10: Plain packet cigarettes
The argument for plain cigarette packaging is one of the most stark examples of how Nanny State regulations treat individuals as childish automatons. Plain packaging involves the complete removal of any brand logos, special colours or fonts, pictures or any other unique packaging design, to be replaced by only the brand name in a mandatory font, complemented by health warnings.
But would it work? Supporters of plain packaging cite studies which suggest that consumers would find plain packaging boring and dull, and marginally reduce the positive connotations of smoking. This certainly makes sense. But cigarette packages are already plastered with images of rotten lungs and cancer-ridden body parts. How removing brand logos could significantly make these already extraordinarily distasteful packages less appealing is hard to imagine.
Mandatory plain packaging seems to be predicated on the belief that attractive packaging is enough to convince non-smokers to become smokers, or that for smokers trying to quit, a good-looking logo is just too much to bear. Undermining brand identity would no doubt change the attitude that smokers have towards cigarette brands-the public health research has convincingly demonstrated that-but, as to how this would effect the desirability of smoking itself, the evidence just isn’t there.
The National Preventative Health Taskforce’s discussion paper on tobacco was titled ‘Making Smoking History’. This is surely a new stage in the public health movement’s war against smoking-an open affirmation that the goal of the government should not be to reduce risk, or to inform consumers of risks they should be aware of, but to eliminate an otherwise totally legal product.
9: ‘Clarity in Pricing’
Believing that consumers are being duped into paying too much for goods and services because the market doesn’t provide them enough information, the Rudd government altered the Trade Practices Act in 2008 to compel retailers to display the total price of goods. That is, the law forces firms to add up those pesky ‘fees and charges’ and show a single, total price of products.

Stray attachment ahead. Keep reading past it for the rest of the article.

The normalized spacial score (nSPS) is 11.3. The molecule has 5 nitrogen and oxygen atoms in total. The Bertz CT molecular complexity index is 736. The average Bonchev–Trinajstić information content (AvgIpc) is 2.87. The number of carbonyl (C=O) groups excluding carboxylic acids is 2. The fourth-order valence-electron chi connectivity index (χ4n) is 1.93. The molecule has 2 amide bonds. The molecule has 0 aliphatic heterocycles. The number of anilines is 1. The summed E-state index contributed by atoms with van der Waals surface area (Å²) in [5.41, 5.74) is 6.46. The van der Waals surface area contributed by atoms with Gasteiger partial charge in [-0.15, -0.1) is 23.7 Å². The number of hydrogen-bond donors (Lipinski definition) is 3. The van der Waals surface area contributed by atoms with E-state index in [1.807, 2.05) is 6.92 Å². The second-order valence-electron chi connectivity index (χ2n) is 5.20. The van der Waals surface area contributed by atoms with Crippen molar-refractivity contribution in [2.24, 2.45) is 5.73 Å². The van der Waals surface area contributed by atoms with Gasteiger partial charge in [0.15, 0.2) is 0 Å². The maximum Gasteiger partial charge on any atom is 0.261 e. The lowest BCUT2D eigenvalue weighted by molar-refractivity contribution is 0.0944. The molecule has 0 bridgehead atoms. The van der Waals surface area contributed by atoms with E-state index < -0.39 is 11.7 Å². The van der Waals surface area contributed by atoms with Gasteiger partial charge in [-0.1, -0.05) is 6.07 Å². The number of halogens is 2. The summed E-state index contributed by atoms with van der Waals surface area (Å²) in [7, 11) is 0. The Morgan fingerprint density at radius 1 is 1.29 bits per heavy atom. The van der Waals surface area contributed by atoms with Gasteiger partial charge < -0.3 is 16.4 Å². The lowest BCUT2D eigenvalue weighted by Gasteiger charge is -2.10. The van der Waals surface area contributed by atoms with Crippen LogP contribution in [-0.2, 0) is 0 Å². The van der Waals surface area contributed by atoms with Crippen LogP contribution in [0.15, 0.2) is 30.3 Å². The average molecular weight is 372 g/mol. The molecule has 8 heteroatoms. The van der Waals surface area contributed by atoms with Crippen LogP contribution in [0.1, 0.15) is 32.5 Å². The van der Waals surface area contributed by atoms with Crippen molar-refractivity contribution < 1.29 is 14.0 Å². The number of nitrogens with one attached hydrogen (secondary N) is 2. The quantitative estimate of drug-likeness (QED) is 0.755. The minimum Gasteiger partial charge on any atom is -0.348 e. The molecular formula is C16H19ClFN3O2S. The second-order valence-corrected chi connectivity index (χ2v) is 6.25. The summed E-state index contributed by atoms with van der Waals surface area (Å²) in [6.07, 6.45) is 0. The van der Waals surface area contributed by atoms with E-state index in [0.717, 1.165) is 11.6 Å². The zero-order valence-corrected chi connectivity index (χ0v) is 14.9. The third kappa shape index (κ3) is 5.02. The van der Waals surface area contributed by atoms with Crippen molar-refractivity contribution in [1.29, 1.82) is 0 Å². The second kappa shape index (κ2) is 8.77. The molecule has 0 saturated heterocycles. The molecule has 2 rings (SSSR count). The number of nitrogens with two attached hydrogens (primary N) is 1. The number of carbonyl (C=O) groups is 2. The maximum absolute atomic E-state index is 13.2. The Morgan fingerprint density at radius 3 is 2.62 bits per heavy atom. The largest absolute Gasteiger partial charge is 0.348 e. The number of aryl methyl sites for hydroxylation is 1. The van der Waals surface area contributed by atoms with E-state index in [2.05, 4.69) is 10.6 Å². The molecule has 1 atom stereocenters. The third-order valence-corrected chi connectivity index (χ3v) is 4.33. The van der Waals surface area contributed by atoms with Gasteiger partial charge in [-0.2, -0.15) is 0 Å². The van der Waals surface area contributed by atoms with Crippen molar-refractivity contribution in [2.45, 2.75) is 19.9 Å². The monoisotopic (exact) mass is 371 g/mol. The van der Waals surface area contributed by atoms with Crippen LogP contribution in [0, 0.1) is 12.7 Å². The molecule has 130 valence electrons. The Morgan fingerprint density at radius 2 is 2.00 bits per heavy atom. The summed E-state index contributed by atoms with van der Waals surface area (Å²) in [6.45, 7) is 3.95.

In the words of Consumer Affairs Minister Chris Bowen, the amendment was intended to ‘empower consumers to make the best decisions about what they buy.’
But this was easier imagined than implemented. In fact, in the case of car companies, it was nearly impossible to implement. The fees and charges added on the price of a new car include things like stamp duty, registration, luxury car taxes, and dealer delivery fees, all of which can vary depended on jurisdiction, dealer or purchaser.
As a consequence, many major car companies-Ford and Holden, for example-have concluded that they can not display any prices on their national websites at all.
Increasing the amount of information consumers can access seems like a no-brainer for many economists and policy-makers seeking to improve the market. But it is policies with these sorts of justifications that have led to financial product disclaimers which are so long and complex that almost no consumers read them-again, the totally counterproductive result of mandatory information disclosure is that consumers are less informed, rather than more informed.
8: The internet filter
Few Nanny State initiatives have had such bipartisan opposition as internet filtering. Both the Coalition and the Greens Party oppose the Federal Government’s scheme, and the Institute of Public Affairs is joined by organisations such as Electronic Frontiers Australia and Get Up! in arguing that the filter will be costly, ineffective, and a breach of basic principles of free speech.
The primary justification for the internet filter, like so many Nanny State measures, is the protection of children-protecting children from ‘inappropriate’ internet content, like legal pornography or violent websites, as well as the policing of child pornography. But these are two totally separate issues, demanding two separate approaches. Protecting children against inappropriate content is the sort of task parents can easily perform-apart from basic supervision of what children look at online, there is an extremely wide variety of filtering software that can be installed on computers which children may access. Child pornography is however an issue for police. Because child pornography is not generally trafficked on openly accessible websites, a filter will do nothing to disrupt child pornography networks.